A geographical indication (GI) is a name or sign used on certain products which corresponds to a specific geographical location or origin. The use of a GI acts as a certification that the product possesses certain qualities, or enjoys a certain reputation, due to its geographical origin.
Geographical indications have proved to be very valuable as it identifies the source of the product and is an indicator of quality. Most commonly, a geographical indication consists of the name of the place, which is the origin of the goods, such as â€œDarjeelingâ€ (India) for tea, â€œSwissâ€ (Switzerland) for chocolate, â€œRoquefortâ€ (France) for cheese etc.
GI highlights the peculiar qualities of a product, which are due to human factors, such as specific manufacturing skills and traditions. Geographical indications in India have been Basmati Rice, Darjeeling Tea, Kangra Tea, Alphonso Mango, Alleppey Green Cardamom, Coorg Cardamom, Kanchipuram Silk Saree, Kohlapuri Chappal etc to name a few.
In the case of Kullu Shawls, the GI should have been a saviour to the slow dying art. Yet, the imitations (from power loom shawls manufactured in Ludhiana) not only flood the market with cheap and inferior varieties of shawls but also offer huge discounts to tourists. The authentic shawls have acquired valuable reputations, which, due to inadequate protection, have been misappropriated by fraudulent commercial operators. Indiscriminate use of the Kullu name by unauthorized parties is detrimental both to the consumers and the weavers. The former are deceived into buying products which are, in fact, worthless imitations. While for the latter, valuable business is taken away from them and the established reputation for their products is damaged.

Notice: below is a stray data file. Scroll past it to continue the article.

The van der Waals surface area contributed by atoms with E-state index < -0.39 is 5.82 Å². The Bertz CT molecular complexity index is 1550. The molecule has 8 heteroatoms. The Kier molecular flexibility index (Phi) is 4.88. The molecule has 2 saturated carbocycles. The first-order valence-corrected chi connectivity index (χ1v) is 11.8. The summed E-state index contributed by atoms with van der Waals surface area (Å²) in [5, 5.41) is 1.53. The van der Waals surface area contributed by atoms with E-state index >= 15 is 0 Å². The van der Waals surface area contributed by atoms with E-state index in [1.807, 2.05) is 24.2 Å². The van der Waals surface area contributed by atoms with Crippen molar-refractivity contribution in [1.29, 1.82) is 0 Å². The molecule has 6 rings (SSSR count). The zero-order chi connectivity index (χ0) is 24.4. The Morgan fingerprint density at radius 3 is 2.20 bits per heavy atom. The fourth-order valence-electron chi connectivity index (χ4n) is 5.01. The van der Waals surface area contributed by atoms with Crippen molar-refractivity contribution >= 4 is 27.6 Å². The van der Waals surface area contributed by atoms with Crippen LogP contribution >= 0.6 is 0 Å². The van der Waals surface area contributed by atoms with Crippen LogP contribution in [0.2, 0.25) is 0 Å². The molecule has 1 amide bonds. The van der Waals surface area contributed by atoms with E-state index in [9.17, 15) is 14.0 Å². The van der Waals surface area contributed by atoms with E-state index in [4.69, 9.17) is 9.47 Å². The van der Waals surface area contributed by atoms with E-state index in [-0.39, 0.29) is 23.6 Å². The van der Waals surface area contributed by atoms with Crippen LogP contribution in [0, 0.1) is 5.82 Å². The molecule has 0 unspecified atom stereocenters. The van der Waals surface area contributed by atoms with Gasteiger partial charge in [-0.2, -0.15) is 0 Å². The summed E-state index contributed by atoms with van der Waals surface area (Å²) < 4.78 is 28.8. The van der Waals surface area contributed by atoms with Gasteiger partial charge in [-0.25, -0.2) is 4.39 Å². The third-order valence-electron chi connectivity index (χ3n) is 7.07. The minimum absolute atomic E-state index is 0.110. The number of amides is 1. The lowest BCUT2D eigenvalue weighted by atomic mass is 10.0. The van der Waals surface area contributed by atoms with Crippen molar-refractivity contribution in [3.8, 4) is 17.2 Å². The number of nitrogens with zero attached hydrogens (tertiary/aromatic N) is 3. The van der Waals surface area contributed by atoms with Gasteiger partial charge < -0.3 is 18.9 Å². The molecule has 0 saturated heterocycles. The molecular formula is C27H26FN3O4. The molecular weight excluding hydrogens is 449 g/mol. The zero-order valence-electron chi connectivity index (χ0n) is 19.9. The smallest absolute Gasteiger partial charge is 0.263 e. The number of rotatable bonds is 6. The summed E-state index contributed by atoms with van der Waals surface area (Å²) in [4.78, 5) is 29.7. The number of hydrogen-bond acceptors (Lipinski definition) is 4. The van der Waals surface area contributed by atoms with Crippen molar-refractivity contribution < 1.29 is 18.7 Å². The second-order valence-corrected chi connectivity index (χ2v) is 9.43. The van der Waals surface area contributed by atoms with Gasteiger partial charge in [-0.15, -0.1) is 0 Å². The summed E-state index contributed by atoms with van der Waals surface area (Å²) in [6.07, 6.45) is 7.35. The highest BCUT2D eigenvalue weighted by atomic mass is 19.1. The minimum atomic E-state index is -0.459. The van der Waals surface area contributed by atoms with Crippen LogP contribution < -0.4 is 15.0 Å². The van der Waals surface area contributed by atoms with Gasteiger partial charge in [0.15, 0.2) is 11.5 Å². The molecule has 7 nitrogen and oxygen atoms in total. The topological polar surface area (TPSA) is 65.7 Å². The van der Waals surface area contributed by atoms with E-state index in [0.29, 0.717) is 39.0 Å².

The GI, if implemented, prevents sale of non Kullu shawls. It also prevents proprietors from using the name â€œKullu shawlsâ€ if they are produced outside of the defined geographical territory of Kullu Valley Region of Himachal State. It is interesting to note that unauthorized shopkeepers or producers cannot even use sign boards/hoardings of selling Kullu shawls. In the event of anyone found selling fake shawls, a huge penalty will be imposed on them or imprisonment of 6 months to 3 years or both under the GI Act of 1999.